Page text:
Bottle enclosures used to be simple. Cork=good. Screwcap=bad.
The lines are now blurring more than ever. It started with the Australians using screwcaps for the majority of their bottles, no matter the price. New Zealand, South Africa, South America and the rest of the New World then began to follow suit.
Meanwhile, Europe held steadfastly onto the cork for all but the most inexpensive wines.
Just last month, a consortium of highly regarded French Wineries announced they would begin using screwcaps.
Technically, screwcaps are better than corks for most wines as there is no risk of the screwcap going mouldy. There is still some debate on whether the finest wines, meant for long aging, should be used with a seal as airtight as a screwcap, or whether the slighly porous cork will allow the wine to age more gracefully.
For the remaining 99% of wines, this is a step forward.
Corks vs Screwcaps
- Blog comment by Bcheung, Apr 18, 2007.
Looks like you guys are off to a great start! Never thought about the merits of using screwcaps vs. corks. Learn something new every day, especially for a wine dummy like myself. To paraphase the old Virigina Slims cigarette slogan, "You've come a long way Philip James!"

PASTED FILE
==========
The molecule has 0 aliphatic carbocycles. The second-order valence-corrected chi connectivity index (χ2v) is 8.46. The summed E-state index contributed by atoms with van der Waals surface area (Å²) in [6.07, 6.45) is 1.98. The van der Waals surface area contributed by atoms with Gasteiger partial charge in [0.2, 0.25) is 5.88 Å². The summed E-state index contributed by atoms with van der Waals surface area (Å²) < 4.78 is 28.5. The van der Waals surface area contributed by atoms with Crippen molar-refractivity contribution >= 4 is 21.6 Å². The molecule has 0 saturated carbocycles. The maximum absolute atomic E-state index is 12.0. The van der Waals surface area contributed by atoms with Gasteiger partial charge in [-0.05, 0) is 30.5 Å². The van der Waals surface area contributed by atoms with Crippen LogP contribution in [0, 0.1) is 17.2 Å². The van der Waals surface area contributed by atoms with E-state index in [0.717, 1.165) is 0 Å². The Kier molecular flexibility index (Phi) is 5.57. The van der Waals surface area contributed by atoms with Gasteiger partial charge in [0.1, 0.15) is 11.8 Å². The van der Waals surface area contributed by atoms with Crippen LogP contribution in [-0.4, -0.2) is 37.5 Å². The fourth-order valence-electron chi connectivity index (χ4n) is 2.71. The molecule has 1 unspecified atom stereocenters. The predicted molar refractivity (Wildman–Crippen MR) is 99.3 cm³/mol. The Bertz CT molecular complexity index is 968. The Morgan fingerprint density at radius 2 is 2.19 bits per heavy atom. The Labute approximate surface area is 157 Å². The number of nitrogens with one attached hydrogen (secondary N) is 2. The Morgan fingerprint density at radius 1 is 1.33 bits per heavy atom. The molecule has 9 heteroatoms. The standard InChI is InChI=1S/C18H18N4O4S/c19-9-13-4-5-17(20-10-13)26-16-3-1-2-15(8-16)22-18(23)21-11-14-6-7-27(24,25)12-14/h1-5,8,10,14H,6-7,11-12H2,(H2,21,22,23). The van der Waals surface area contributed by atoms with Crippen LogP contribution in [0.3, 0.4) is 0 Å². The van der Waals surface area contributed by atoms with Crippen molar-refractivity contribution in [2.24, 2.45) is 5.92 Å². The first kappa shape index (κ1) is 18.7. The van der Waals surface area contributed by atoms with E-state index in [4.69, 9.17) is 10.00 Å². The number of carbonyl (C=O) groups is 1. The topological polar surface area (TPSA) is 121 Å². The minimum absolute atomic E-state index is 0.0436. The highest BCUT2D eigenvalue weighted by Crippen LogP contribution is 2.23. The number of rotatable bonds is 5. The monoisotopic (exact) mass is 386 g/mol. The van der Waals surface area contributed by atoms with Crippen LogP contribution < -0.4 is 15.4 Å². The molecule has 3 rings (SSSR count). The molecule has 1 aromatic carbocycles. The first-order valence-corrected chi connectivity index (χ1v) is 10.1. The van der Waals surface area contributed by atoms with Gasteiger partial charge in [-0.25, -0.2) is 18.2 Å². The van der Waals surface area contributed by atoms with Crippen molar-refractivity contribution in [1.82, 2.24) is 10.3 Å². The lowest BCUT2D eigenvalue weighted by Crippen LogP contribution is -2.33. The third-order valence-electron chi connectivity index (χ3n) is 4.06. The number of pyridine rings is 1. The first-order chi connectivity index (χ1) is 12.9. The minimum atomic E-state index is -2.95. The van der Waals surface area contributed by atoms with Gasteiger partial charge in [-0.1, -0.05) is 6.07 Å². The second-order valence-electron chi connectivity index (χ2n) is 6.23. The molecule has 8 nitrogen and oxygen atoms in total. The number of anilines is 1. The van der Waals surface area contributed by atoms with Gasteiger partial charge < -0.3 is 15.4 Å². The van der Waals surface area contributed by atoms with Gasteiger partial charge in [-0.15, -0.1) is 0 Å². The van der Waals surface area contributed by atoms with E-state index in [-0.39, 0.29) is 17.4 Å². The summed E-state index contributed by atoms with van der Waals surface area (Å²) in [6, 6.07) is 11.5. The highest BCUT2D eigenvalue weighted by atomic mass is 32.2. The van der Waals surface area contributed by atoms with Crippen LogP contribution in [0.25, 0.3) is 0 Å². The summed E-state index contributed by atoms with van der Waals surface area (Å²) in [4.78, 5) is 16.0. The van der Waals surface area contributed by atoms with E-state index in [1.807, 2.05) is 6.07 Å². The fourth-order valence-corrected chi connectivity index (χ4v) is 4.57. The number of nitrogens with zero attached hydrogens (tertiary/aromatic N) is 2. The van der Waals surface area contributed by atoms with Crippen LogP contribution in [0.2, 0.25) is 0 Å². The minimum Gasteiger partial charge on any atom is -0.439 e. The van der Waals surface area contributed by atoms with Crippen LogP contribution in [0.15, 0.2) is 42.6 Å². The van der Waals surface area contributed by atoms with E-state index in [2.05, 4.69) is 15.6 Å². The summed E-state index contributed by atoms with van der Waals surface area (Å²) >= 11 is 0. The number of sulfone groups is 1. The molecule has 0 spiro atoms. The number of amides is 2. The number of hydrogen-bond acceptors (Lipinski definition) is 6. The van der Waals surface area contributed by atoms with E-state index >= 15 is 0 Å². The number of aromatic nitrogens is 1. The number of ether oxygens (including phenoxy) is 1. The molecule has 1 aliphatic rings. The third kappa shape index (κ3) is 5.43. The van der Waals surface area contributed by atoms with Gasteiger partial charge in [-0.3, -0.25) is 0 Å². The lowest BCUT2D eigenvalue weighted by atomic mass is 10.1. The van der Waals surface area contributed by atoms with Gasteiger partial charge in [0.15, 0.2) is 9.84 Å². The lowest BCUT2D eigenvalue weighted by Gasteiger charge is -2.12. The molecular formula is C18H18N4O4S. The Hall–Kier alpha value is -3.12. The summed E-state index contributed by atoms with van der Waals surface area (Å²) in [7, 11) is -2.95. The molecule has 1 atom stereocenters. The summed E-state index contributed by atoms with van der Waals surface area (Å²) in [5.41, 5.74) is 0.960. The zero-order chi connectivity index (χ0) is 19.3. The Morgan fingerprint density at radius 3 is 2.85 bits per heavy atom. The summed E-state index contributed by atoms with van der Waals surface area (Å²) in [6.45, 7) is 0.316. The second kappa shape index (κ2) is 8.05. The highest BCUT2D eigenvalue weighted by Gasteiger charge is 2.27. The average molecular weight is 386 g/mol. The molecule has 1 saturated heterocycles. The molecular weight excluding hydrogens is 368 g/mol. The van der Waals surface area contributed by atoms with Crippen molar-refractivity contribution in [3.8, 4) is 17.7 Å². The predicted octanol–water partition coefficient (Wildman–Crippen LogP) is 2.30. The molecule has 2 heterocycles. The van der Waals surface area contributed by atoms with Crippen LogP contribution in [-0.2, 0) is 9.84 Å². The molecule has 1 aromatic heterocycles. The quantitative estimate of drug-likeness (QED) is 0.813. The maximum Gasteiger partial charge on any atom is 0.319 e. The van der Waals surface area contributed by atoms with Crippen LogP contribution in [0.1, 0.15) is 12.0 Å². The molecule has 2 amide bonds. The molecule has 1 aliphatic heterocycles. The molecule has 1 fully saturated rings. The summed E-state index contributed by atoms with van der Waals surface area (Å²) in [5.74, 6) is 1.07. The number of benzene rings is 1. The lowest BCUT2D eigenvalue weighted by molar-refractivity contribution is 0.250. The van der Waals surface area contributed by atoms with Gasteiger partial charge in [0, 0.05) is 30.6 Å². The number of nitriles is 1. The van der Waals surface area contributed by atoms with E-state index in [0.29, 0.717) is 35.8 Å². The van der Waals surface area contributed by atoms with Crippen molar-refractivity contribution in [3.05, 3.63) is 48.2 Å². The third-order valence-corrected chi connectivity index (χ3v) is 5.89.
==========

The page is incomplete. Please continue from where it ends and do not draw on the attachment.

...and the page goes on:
- Blog comment by Snooth Blog Cheating at tasting (part 2), May 8, 2007.
[...] as you open the wine, check the cork. It used to be that screw caps were bad, but thats no longer the case. However, a cheap synthetic [...]
- Reply by amour, Mar 28, 2010.
This topic seems to be back in vogue!
So, here it is again!
- Reply by zufrieden, Apr 1, 2010.
Well, if you took the time to look, this topic has been in vogue all along. You need not breath life into a stale, moldy fire-starter that Phillip began to kick-start the site (and actually, in case this seems a bit harsh, a little style-cramping might be in order here). Try the search function on some term identified with this topic and see what happens...